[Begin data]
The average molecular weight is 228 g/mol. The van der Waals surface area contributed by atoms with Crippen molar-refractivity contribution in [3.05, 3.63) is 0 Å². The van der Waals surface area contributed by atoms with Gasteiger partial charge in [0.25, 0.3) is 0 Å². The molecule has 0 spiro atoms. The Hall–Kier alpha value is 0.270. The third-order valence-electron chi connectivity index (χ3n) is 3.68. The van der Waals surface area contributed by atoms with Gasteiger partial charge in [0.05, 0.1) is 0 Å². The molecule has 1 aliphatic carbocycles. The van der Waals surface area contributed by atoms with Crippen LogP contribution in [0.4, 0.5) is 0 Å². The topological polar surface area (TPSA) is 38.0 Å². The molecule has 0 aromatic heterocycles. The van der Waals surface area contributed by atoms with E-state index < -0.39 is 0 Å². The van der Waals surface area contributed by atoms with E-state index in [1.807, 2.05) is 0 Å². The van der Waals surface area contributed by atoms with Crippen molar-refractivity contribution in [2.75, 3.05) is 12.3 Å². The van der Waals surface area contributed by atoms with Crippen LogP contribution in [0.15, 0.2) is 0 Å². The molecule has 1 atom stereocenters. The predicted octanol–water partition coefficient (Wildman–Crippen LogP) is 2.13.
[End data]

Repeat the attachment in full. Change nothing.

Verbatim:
The average molecular weight is 228 g/mol. The van der Waals surface area contributed by atoms with Crippen molar-refractivity contribution in [3.05, 3.63) is 0 Å². The van der Waals surface area contributed by atoms with Gasteiger partial charge in [0.25, 0.3) is 0 Å². The molecule has 0 spiro atoms. The Hall–Kier alpha value is 0.270. The third-order valence-electron chi connectivity index (χ3n) is 3.68. The van der Waals surface area contributed by atoms with Gasteiger partial charge in [0.05, 0.1) is 0 Å². The molecule has 1 aliphatic carbocycles. The van der Waals surface area contributed by atoms with Crippen LogP contribution in [0.4, 0.5) is 0 Å². The topological polar surface area (TPSA) is 38.0 Å². The molecule has 0 aromatic heterocycles. The van der Waals surface area contributed by atoms with E-state index < -0.39 is 0 Å². The van der Waals surface area contributed by atoms with E-state index in [1.807, 2.05) is 0 Å². The van der Waals surface area contributed by atoms with Crippen molar-refractivity contribution in [2.75, 3.05) is 12.3 Å². The van der Waals surface area contributed by atoms with Crippen LogP contribution in [0.15, 0.2) is 0 Å². The molecule has 1 atom stereocenters. The predicted octanol–water partition coefficient (Wildman–Crippen LogP) is 2.13.